This piece is hugely poignant as we approach Carers Week 7 – 13 June 2021, an annual campaign to raise awareness of caring, highlight the challenges unpaid carers face and recognise the contribution they make to families and communities throughout the UK.
For the second day running since the Queen’s speech of 12th May, the front page of London’s Daily Mail pulled no punches: ‘Families’ Social Care Bill since PM’s broken promise … £14BN.’
The provision, cost and need for a coherent social care policy is one of the biggest day-to-day issues UK society is facing. The Dilnot Commission was set up in 2010, reported in 2011, promises were made during the election campaigns of 2015, 2017 and the prime minister promised a ‘clear’ plan was in place in 2019. Yet, still none of the recommendations of the Commission have been implemented to properly fund social care and remove the postcode lottery for care services. Yet again, this government failed to deliver on its promises and Britain’s largest circulating newspaper, like many of us, has had enough.
For twelve years, on and off, I have been a carer: first, supporting my heroic mother as she cared for my beloved father, who suffered from Parkinson’s disease; then, holding a watching brief for her as she negotiated life without him after nearly sixty years of marriage; now, as a full-time ‘extra pair of hands’ for my wonderful mother-in-law, known to everyone as Granny Rosie, who is still going strong at 90.
Carers UK estimate there could be as many as 8.8 million adult unpaid carers in the UK, a number that’s expected to shoot up in the next twenty years. Each year, some 2.1 million adults take on unpaid caring responsibilities for an elderly or disabled relative – and about the same number find their role as a carer coming to an end. There are many sole carers, with no family support, and a distressingly growing number of young carers looking after parents or siblings – The Children’s Society estimates there might be as many as 800,000 young people between the ages of 5 and 17 caring. Over a million carers are caring for more than one person – a figure that rocketed during the Covid pandemic – and the reality is that the biggest responsibility falls predominantly on daughters and daughters-in-law. In other words, my experience is common.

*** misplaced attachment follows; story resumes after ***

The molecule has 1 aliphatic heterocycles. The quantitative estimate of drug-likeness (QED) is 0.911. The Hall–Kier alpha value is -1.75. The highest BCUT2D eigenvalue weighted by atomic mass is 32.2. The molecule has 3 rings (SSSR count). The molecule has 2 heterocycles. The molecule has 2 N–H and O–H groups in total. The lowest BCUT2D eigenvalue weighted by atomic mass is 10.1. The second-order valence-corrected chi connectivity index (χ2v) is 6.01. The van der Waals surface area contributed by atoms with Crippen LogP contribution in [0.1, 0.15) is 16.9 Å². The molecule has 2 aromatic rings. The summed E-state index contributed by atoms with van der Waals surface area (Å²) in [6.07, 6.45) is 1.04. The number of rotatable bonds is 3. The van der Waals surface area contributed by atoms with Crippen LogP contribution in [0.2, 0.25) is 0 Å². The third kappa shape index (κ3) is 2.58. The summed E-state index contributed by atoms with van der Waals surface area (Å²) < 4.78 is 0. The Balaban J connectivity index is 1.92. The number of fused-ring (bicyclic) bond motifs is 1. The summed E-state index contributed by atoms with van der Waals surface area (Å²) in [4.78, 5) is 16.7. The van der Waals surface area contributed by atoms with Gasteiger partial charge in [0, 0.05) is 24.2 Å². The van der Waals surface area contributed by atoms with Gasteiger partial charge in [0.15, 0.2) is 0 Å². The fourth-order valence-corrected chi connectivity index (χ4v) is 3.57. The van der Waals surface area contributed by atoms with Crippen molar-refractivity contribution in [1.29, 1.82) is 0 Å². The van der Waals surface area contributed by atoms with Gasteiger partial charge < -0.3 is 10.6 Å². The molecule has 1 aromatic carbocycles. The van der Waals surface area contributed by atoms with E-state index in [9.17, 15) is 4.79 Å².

If you’re reading this, odds are you are in a similar position or that you know someone who is. By the age of fifty-nine, women have a fifty-fifty chance of being a carer (men don’t have those odds until they hit seventy-five). Nurses, accountants, teachers, retail workers, chemists, builders, CEOs, social workers, architects, homemakers, musicians, designers, vets, receptionists, novelist we are everywhere, hidden in plain sight. In other words, my experience is common. But what about those with no family? Those who didn’t, or couldn’t, have children? What about those who are estranged from their families or are bereaved? What about those with few resources and no support?